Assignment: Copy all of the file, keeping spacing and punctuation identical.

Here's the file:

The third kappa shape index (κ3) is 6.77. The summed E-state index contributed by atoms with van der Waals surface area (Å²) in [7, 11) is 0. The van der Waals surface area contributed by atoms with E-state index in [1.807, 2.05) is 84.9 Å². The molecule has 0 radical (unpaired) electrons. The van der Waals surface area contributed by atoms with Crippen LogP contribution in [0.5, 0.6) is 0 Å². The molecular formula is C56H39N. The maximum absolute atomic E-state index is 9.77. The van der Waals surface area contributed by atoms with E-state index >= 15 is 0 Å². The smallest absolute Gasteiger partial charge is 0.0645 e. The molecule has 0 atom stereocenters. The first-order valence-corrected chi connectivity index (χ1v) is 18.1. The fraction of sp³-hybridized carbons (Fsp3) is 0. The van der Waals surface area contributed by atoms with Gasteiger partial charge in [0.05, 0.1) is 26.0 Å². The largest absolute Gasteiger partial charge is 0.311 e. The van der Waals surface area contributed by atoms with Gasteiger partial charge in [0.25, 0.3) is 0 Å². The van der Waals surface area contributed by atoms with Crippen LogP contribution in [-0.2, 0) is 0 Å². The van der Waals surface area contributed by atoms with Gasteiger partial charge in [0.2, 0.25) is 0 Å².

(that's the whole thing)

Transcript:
The third kappa shape index (κ3) is 6.77. The summed E-state index contributed by atoms with van der Waals surface area (Å²) in [7, 11) is 0. The van der Waals surface area contributed by atoms with E-state index in [1.807, 2.05) is 84.9 Å². The molecule has 0 radical (unpaired) electrons. The van der Waals surface area contributed by atoms with Crippen LogP contribution in [0.5, 0.6) is 0 Å². The molecular formula is C56H39N. The maximum absolute atomic E-state index is 9.77. The van der Waals surface area contributed by atoms with E-state index >= 15 is 0 Å². The smallest absolute Gasteiger partial charge is 0.0645 e. The molecule has 0 atom stereocenters. The first-order valence-corrected chi connectivity index (χ1v) is 18.1. The fraction of sp³-hybridized carbons (Fsp3) is 0. The van der Waals surface area contributed by atoms with Gasteiger partial charge in [0.05, 0.1) is 26.0 Å². The largest absolute Gasteiger partial charge is 0.311 e. The van der Waals surface area contributed by atoms with Gasteiger partial charge in [0.25, 0.3) is 0 Å². The van der Waals surface area contributed by atoms with Crippen LogP contribution in [-0.2, 0) is 0 Å². The van der Waals surface area contributed by atoms with Gasteiger partial charge in [0.2, 0.25) is 0 Å².